Reader Question: How to unclutter some possibly valuable odds and ends

Reader Alice recently sent us the following question:

I inherited a rather big plastic bin of items that are not junk but would need specialized attention to sell. For example, there is a messy but large stamp collection, a reprint of a newspaper from the day after Lincoln’s assassination, and a beautiful pair of felt baby booties from the late 1800s.

There isn’t enough stuff for an estate sale. I don’t know if an auction will take it and I’m skeptical about the value I would receive. I am worried I will need to take every item to a different place to sell it. I also don’t want to be taken advantage of. I know some things have some value, but don’t want to be given $20 for something worth $2000.

What is a fair way to approach this random collection of stuff? Is there a method of selling I am missing? Should I just forget the “value” and put more of a premium on getting my space back?

Thanks Alice for a really great question and one that I’m sure many readers can relate to. It isn’t easy to know what to do odds and ends especially when you are not sure of their monetary value.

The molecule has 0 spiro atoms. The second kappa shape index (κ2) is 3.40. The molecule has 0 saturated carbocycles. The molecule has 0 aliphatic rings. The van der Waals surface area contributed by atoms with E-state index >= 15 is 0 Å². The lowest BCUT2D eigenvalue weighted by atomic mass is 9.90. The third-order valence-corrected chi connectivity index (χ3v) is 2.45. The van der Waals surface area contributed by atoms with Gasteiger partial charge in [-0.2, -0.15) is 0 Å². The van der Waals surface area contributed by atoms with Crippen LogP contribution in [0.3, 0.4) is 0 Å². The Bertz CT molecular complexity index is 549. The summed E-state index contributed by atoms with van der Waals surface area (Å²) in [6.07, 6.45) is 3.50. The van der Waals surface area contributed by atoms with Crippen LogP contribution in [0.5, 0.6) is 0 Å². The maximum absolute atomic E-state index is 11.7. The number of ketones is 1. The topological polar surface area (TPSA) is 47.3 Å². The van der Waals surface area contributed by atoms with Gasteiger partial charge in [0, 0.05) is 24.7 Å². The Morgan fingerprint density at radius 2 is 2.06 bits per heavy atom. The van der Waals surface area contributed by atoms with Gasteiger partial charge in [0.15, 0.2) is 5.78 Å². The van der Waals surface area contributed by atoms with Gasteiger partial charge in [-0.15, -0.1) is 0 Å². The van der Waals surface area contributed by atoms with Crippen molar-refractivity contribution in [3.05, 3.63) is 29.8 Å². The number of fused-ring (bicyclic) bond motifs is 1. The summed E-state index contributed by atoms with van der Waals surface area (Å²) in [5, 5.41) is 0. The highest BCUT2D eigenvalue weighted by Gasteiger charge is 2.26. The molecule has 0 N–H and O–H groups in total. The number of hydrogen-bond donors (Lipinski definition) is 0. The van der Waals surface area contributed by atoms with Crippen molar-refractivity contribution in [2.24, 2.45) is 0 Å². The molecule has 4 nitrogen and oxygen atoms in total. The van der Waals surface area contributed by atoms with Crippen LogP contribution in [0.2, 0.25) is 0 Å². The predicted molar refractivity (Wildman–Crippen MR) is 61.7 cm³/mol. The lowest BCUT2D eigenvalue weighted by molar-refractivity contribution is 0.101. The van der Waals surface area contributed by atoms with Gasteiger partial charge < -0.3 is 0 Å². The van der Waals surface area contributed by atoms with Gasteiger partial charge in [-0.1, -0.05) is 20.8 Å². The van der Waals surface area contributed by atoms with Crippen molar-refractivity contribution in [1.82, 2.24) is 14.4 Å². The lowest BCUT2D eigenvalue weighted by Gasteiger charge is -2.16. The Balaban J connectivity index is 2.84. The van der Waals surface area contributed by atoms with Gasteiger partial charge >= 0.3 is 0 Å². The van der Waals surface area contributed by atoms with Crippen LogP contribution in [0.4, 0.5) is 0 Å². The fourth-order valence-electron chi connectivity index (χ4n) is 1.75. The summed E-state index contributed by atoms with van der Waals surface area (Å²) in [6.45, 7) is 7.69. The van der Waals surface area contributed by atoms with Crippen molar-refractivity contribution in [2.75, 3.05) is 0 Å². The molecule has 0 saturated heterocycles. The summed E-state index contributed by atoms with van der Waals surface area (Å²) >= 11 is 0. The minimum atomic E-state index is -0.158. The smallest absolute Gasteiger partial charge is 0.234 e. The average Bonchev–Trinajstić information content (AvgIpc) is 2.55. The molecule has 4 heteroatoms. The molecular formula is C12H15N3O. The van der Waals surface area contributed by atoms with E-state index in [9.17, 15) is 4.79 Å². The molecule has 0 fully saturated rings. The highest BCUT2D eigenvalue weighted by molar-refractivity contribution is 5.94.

The first step is to research the approximate monetary value of each item. Whether you are selling through an auction house or via private sale, the first thing someone will ask is, “How much do you want for it?” You need to have at least a minimum price in mind.

The internet is a great resource but it can be overwhelming and time consuming to search for the value of certain things. The Collector’s Marketing Resource Center has built an amazing guide called, “How to use the Internet to research the value of your antiques.” It has links to multiple websites and search engines specifically for antiques, collectibles, and vintage items.

Stamporama has a great article on what to do with an inherited stamp collection. The site provides three options for the collection; keep, donate, or sell. It states that most collections are not worth very much money but you should have a dealer evaluate the collection to confirm especially if you have no experience in stamp collecting yourself. You can find dealers through the American Philatelic Society.